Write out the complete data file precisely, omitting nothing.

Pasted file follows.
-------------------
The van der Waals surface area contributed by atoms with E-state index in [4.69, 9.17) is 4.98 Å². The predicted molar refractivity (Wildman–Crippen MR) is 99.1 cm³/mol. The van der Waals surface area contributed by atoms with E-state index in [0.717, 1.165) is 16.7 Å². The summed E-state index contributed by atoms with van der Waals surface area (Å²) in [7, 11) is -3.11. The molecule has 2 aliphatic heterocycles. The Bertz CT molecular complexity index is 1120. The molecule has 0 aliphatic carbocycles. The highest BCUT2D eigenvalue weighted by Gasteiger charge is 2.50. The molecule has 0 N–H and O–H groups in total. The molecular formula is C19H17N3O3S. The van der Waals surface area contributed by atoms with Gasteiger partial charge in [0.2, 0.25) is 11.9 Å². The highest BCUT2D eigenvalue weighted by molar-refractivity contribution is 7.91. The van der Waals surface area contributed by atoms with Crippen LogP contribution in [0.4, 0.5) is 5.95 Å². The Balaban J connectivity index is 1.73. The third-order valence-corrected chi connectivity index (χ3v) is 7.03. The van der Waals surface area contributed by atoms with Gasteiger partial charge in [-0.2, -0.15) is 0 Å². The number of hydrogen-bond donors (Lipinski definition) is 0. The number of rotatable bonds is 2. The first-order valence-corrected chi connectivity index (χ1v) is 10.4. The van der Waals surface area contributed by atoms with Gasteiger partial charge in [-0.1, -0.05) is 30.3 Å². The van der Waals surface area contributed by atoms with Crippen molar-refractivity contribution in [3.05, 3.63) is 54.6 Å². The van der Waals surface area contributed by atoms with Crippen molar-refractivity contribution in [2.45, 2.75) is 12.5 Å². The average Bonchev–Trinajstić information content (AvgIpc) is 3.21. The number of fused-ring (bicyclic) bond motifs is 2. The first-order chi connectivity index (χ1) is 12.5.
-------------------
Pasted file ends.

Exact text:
The van der Waals surface area contributed by atoms with E-state index in [4.69, 9.17) is 4.98 Å². The predicted molar refractivity (Wildman–Crippen MR) is 99.1 cm³/mol. The van der Waals surface area contributed by atoms with E-state index in [0.717, 1.165) is 16.7 Å². The summed E-state index contributed by atoms with van der Waals surface area (Å²) in [7, 11) is -3.11. The molecule has 2 aliphatic heterocycles. The Bertz CT molecular complexity index is 1120. The molecule has 0 aliphatic carbocycles. The highest BCUT2D eigenvalue weighted by Gasteiger charge is 2.50. The molecule has 0 N–H and O–H groups in total. The molecular formula is C19H17N3O3S. The van der Waals surface area contributed by atoms with Gasteiger partial charge in [0.2, 0.25) is 11.9 Å². The highest BCUT2D eigenvalue weighted by molar-refractivity contribution is 7.91. The van der Waals surface area contributed by atoms with Crippen LogP contribution in [0.4, 0.5) is 5.95 Å². The Balaban J connectivity index is 1.73. The third-order valence-corrected chi connectivity index (χ3v) is 7.03. The van der Waals surface area contributed by atoms with Gasteiger partial charge in [-0.2, -0.15) is 0 Å². The number of hydrogen-bond donors (Lipinski definition) is 0. The number of rotatable bonds is 2. The first-order valence-corrected chi connectivity index (χ1v) is 10.4. The van der Waals surface area contributed by atoms with Gasteiger partial charge in [-0.1, -0.05) is 30.3 Å². The van der Waals surface area contributed by atoms with Crippen molar-refractivity contribution in [3.05, 3.63) is 54.6 Å². The van der Waals surface area contributed by atoms with Crippen molar-refractivity contribution in [2.45, 2.75) is 12.5 Å². The average Bonchev–Trinajstić information content (AvgIpc) is 3.21. The number of fused-ring (bicyclic) bond motifs is 2. The first-order chi connectivity index (χ1) is 12.5.